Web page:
While the government is making progress on getting all services online by 2005, the provision of electronic forms remains a major challenge.
Speaking at round-table discussion on the future of e-forms in London, Adobe CEO Bruce Chizen hinted the UK had its work cut out: ‘Other countries are moving more rapidly than the UK, including Germany and the US,’ Chizen said.
As an example, he said, all tendering work in Germany is done online, where the policy is: ‘If you want to do business with us, you download a form and fill it in.’
The Adobe chief said that using e-forms was a ‘small investment with potentially huge returns’.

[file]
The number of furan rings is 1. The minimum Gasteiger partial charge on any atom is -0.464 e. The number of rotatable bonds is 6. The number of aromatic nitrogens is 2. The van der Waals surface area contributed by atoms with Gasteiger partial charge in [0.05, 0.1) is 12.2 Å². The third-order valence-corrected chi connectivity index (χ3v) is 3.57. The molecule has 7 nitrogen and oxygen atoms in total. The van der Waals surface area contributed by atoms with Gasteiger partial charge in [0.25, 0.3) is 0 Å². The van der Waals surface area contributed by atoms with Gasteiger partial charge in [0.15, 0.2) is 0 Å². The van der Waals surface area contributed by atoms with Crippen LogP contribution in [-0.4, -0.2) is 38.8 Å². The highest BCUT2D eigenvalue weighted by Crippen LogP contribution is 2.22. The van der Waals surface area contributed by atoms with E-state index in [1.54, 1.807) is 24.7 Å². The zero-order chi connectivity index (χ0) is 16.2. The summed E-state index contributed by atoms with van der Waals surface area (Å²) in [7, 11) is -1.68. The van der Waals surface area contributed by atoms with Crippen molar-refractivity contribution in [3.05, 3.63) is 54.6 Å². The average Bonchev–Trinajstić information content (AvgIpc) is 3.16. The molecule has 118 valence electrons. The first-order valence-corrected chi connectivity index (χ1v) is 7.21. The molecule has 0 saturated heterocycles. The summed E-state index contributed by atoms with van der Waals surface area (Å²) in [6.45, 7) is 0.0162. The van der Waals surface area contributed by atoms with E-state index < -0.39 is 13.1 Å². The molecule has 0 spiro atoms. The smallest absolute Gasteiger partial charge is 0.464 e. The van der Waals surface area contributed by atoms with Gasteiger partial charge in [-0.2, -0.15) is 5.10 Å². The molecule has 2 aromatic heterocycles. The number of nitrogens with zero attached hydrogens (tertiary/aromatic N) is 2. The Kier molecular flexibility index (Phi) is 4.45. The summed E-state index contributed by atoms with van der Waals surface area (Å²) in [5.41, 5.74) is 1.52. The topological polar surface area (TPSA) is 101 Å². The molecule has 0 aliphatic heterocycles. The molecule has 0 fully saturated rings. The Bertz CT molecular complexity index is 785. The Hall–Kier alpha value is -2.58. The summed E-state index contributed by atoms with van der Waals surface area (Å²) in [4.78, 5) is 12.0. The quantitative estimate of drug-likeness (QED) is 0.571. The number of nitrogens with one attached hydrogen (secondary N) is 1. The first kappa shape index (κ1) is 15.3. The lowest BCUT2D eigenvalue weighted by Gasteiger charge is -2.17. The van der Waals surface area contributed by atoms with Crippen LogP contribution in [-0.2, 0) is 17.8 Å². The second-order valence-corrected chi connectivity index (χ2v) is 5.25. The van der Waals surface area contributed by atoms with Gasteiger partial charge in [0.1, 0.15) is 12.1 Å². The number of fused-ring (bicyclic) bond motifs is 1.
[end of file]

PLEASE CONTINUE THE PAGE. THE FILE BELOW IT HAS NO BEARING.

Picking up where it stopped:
‘It’s all about efficiency,’ he added, quoting the example of the Inland Revenue Service in the US, where the provision of downloadable and interactive forms has produced ‘significant cost savings’.
Statistics compiled by Adobe showed 80% of decision-makers in government believe e-forms save time and paper, with 40% having already implemented such a solution.
Tom Adams, a senior consultant at the Office of the e-Envoy: ‘We have seen the growth of the internet within government, with the different departments starting to talk to each other.
‘We are currently looking at providing one form of access to all government services including the Inland Revenue, Department of Trade & Industry and Customs & Excise.’